# Is the emptiness problem for PEGs decidable?

The emptiness problem for Context Free Grammars is decidable. Does the same hold for Parsing Expression Grammars (PEGs)? That is, is it decidable given a PEG $$G$$ to find whether $$L(G) = \emptyset$$ or not.

My intuition says no, as PEGs are closed under intersection, allowing one to construct hard instances of intersection, but I haven't given the proof a lot more thought. The classic reduction to the PCP doesn't work I believe - at least simply replacing choice with ordered choice - as this changes what languages are accepted.

• Regrettably, I am not familiar with these grammars, but isn't ordered choice forcing the parse rather than the language? Aug 12, 2021 at 11:55
• @Hendrik Jan Consider $S = a / aa$ where $/$ is the ordered choice operator. In this case $L(S) = \{a\}$. Unintuitively $aa$ is not accepted because first $a$ is attempted which succeeds, thus the second choice is never evaluated.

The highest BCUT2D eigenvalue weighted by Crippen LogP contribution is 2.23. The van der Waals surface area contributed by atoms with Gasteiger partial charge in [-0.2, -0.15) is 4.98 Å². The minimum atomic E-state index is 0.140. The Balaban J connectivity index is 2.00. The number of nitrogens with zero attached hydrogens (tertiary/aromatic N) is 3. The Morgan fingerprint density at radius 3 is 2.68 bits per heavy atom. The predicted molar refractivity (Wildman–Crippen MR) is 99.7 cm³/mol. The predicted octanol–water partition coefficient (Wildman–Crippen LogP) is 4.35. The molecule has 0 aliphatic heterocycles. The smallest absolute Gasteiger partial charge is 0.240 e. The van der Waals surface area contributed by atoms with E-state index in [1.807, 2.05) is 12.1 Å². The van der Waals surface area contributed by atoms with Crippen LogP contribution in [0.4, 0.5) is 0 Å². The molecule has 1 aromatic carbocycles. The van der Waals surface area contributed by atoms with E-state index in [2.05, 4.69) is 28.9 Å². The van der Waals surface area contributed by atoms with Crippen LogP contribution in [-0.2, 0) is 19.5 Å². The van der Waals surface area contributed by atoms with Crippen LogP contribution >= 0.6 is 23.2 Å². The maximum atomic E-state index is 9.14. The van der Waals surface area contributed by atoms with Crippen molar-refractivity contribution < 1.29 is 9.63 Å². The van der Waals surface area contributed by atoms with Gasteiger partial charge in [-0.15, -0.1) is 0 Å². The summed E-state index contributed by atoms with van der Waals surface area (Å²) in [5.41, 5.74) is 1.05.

– orlp
Aug 12, 2021 at 12:20
• Thanks. So the operator is like "greedy". I misunderstood, and thought is was more like "backtrack" (the parse does not fully succeed, so we try the alternative). Aug 12, 2021 at 12:54
• @HendrikJan It is backtracking, but only locally. It will never backtrack back over a successful (partial) parse even if later down the line it causes a failure. A positive side-effect of this is that PEGs are parsable in linear time.
– orlp
Aug 12, 2021 at 12:58

## 1 Answer

I should have done my research better before asking. The original paper introducing PEGs (Parsing Expression Grammars: A Recognition-Based Syntactic Foundation by Bryan Ford) actually contains a proof that emptiness is undecidable, indeed using the post correspondence problem.